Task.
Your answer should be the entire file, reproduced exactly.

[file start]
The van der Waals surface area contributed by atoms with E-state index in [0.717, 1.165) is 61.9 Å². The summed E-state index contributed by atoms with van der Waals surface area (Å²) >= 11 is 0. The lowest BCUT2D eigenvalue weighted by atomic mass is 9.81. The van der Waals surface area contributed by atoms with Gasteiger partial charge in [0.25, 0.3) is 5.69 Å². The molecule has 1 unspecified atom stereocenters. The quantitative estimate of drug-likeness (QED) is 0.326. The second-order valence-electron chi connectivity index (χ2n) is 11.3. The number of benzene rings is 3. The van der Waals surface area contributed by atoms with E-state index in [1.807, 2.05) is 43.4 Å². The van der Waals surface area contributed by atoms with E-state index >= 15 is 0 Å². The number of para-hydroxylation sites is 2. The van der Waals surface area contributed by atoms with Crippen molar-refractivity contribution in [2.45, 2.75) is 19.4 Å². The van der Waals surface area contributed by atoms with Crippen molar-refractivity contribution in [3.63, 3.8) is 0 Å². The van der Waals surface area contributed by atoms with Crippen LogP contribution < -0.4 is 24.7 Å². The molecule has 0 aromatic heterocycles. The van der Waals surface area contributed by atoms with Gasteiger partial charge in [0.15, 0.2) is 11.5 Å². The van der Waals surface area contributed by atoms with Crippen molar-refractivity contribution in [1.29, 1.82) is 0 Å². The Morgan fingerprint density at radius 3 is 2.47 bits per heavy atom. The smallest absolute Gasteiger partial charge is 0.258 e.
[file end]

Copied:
The van der Waals surface area contributed by atoms with E-state index in [0.717, 1.165) is 61.9 Å². The summed E-state index contributed by atoms with van der Waals surface area (Å²) >= 11 is 0. The lowest BCUT2D eigenvalue weighted by atomic mass is 9.81. The van der Waals surface area contributed by atoms with Gasteiger partial charge in [0.25, 0.3) is 5.69 Å². The molecule has 1 unspecified atom stereocenters. The quantitative estimate of drug-likeness (QED) is 0.326. The second-order valence-electron chi connectivity index (χ2n) is 11.3. The number of benzene rings is 3. The van der Waals surface area contributed by atoms with E-state index in [1.807, 2.05) is 43.4 Å². The van der Waals surface area contributed by atoms with E-state index >= 15 is 0 Å². The number of para-hydroxylation sites is 2. The van der Waals surface area contributed by atoms with Crippen molar-refractivity contribution in [2.45, 2.75) is 19.4 Å². The van der Waals surface area contributed by atoms with Crippen molar-refractivity contribution in [3.63, 3.8) is 0 Å². The van der Waals surface area contributed by atoms with Crippen LogP contribution < -0.4 is 24.7 Å². The molecule has 0 aromatic heterocycles. The van der Waals surface area contributed by atoms with Gasteiger partial charge in [0.15, 0.2) is 11.5 Å². The van der Waals surface area contributed by atoms with Crippen molar-refractivity contribution in [1.29, 1.82) is 0 Å². The Morgan fingerprint density at radius 3 is 2.47 bits per heavy atom. The smallest absolute Gasteiger partial charge is 0.258 e.